The PMO said that Israel would release "as soon as possible" a detailed list of goods that would not be allowed into the Gaza Strip, which would include all weapons.Other keys aspects: 1) attempting to bolster Palestinian Authority rather than Hamas (which naturally denounced the deal); 2) "smarter" restrictions on construction materials; and 3) more broadly, an apparent attempt to end the near-total freeze on economic activity in Gaza.
"Israel seeks to keep out of Gaza weapons and material that Hamas uses to prepare and carry out terror and rocket attacks toward Israel and its civilians," Netanyahu said. "All other goods will be allowed into Gaza."
Israel's new policy will allow an inflow of construction material into the Gaza Strip for projects approved by the Palestinian Authority or under the auspices of international supervision, including schools, health facilities, water treatment and sanitation, the statement said.
Israel also said it would keep the right to ban "dual-use" construction materials that could be used by Hamas to manufacture weapons and to rebuild its military facilities.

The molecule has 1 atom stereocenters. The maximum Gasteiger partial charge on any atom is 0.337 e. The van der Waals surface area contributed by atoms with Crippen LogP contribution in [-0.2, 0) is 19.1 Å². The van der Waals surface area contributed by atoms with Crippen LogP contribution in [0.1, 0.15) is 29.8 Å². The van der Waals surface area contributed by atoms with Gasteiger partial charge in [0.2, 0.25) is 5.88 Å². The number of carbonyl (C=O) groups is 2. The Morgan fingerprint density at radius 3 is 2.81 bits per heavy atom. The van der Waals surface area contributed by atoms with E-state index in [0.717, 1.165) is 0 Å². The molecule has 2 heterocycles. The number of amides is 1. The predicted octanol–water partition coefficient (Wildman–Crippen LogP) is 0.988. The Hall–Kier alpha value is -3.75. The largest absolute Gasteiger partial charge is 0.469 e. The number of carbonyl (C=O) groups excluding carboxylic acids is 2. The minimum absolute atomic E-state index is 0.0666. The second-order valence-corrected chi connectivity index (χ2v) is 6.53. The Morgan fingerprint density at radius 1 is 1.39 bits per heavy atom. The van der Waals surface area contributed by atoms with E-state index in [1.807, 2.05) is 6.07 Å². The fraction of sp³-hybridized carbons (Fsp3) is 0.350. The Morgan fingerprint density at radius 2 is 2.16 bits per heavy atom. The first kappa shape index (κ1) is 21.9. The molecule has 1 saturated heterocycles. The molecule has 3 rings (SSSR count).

The change in policy is also aimed at improving economic activity in the coastal territory, said the PMO. The new policy was also to allow humanitarian aid to be brought into Gaza in a more effective way and to ease movement in and out of the coastal territory, said the PMO.
Israel would consider further easing its siege as the situation on the ground improved, said the PMO. It would also continue to inspect every item brought to the Ashdod Port bound for the Gaza Strip.
The U.S. praised the change and immediately rescheduled the Netanyahu-Obama meeting that was postponed after the Mavi Marmora raid. Since that firestorm, the U.S. has balanced its protection of Israel in the U.N. Security Council with assertions that the Gaza blockade as constituted was "unsustainable."